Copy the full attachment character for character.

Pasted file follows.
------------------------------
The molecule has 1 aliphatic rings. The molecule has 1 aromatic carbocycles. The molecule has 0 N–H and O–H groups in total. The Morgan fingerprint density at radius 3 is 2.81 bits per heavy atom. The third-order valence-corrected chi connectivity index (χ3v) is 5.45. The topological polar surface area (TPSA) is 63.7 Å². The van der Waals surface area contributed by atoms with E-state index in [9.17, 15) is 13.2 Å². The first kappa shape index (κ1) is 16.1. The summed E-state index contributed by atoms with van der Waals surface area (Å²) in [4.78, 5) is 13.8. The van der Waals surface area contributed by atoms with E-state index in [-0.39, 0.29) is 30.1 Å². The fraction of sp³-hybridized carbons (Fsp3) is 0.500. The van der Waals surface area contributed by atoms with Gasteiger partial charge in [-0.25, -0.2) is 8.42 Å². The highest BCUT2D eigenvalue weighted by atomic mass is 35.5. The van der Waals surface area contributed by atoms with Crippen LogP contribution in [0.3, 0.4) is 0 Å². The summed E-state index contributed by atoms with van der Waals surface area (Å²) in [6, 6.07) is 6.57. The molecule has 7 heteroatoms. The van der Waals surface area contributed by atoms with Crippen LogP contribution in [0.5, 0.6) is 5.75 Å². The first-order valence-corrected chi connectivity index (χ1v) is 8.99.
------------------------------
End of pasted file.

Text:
The molecule has 1 aliphatic rings. The molecule has 1 aromatic carbocycles. The molecule has 0 N–H and O–H groups in total. The Morgan fingerprint density at radius 3 is 2.81 bits per heavy atom. The third-order valence-corrected chi connectivity index (χ3v) is 5.45. The topological polar surface area (TPSA) is 63.7 Å². The van der Waals surface area contributed by atoms with E-state index in [9.17, 15) is 13.2 Å². The first kappa shape index (κ1) is 16.1. The summed E-state index contributed by atoms with van der Waals surface area (Å²) in [4.78, 5) is 13.8. The van der Waals surface area contributed by atoms with E-state index in [-0.39, 0.29) is 30.1 Å². The fraction of sp³-hybridized carbons (Fsp3) is 0.500. The van der Waals surface area contributed by atoms with Gasteiger partial charge in [-0.25, -0.2) is 8.42 Å². The highest BCUT2D eigenvalue weighted by atomic mass is 35.5. The van der Waals surface area contributed by atoms with Crippen LogP contribution in [0.3, 0.4) is 0 Å². The summed E-state index contributed by atoms with van der Waals surface area (Å²) in [6, 6.07) is 6.57. The molecule has 7 heteroatoms. The van der Waals surface area contributed by atoms with Crippen LogP contribution in [0.5, 0.6) is 5.75 Å². The first-order valence-corrected chi connectivity index (χ1v) is 8.99.